I’m not going to start at the beginning, because that only lasted for a moment and I don’t even remember it. My mom told me I met Toby Franklin and Ocean Tinibu and Bass Burretano at some kid’s birthday party, and we’ve been inseparable ever since. We’ve spent practically every day of every year of our lives together in our small town of Bellfield, Georgia. Bellfield is the kind of place you pass through to get gas on the way to somewhere else, somewhere more interesting. My parents are from Connecticut originally, and my mom always jokes that they’re only here for the great gas prices. But when I was about fourteen, I realized the flaw there: why would you need gas if you’re never going to leave? I never mentioned this to my mother, because she and my father were psychologists and they would probably use my words to analyze me, and I hate that. It’s the reason I’m so quiet; I don’t say anything unless I think it’s worth saying. That’s why I started learning Sign Language. That and because Bass uses it to communicate with his parents and with Toby. Because Bass is partially Deaf. Because he was beaten by his mother’s first husband for being transgender. His father was later killed in a drunken bar fight, and nobody really cared.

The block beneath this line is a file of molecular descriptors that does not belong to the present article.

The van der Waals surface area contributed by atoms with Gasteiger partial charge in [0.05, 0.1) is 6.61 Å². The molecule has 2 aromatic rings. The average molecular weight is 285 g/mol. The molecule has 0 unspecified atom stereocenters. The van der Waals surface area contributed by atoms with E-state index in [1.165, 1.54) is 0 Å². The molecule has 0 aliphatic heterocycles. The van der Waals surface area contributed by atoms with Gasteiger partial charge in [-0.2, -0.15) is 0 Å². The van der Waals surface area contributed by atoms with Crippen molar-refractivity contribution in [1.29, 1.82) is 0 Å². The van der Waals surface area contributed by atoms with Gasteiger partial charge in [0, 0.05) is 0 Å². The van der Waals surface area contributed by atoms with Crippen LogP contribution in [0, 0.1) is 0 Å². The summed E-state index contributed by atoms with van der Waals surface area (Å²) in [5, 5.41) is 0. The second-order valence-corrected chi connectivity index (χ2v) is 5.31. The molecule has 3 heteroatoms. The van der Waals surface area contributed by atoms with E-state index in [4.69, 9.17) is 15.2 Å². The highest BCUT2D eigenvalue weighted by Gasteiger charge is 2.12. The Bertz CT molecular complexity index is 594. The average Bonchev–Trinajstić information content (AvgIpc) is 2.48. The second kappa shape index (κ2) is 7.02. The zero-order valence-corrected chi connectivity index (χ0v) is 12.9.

This is the kind of town we’ve grown up in, but it’s really not all bad.
We’re in the Deep South, near the Florida panhandle, almost on the coast but not quite. The beach is about a half an hour away by car. The people here are nice, I guess. Front porch sitters, tobacco spitters, bar fighters and normal working people. It’s a small town, a quiet town but we love it, even though we don’t know why.
So how’s that for your beginning? It’s fleeting and sprawling and a little ugly, but I think it’ll do, don’t you? Can we get to the good stuff, now?
It was Toby’s 19th birthday, and the whole gang celebrated at her favorite restaurant, The Grind Cafe. Ocean worked there during the week as the main cook.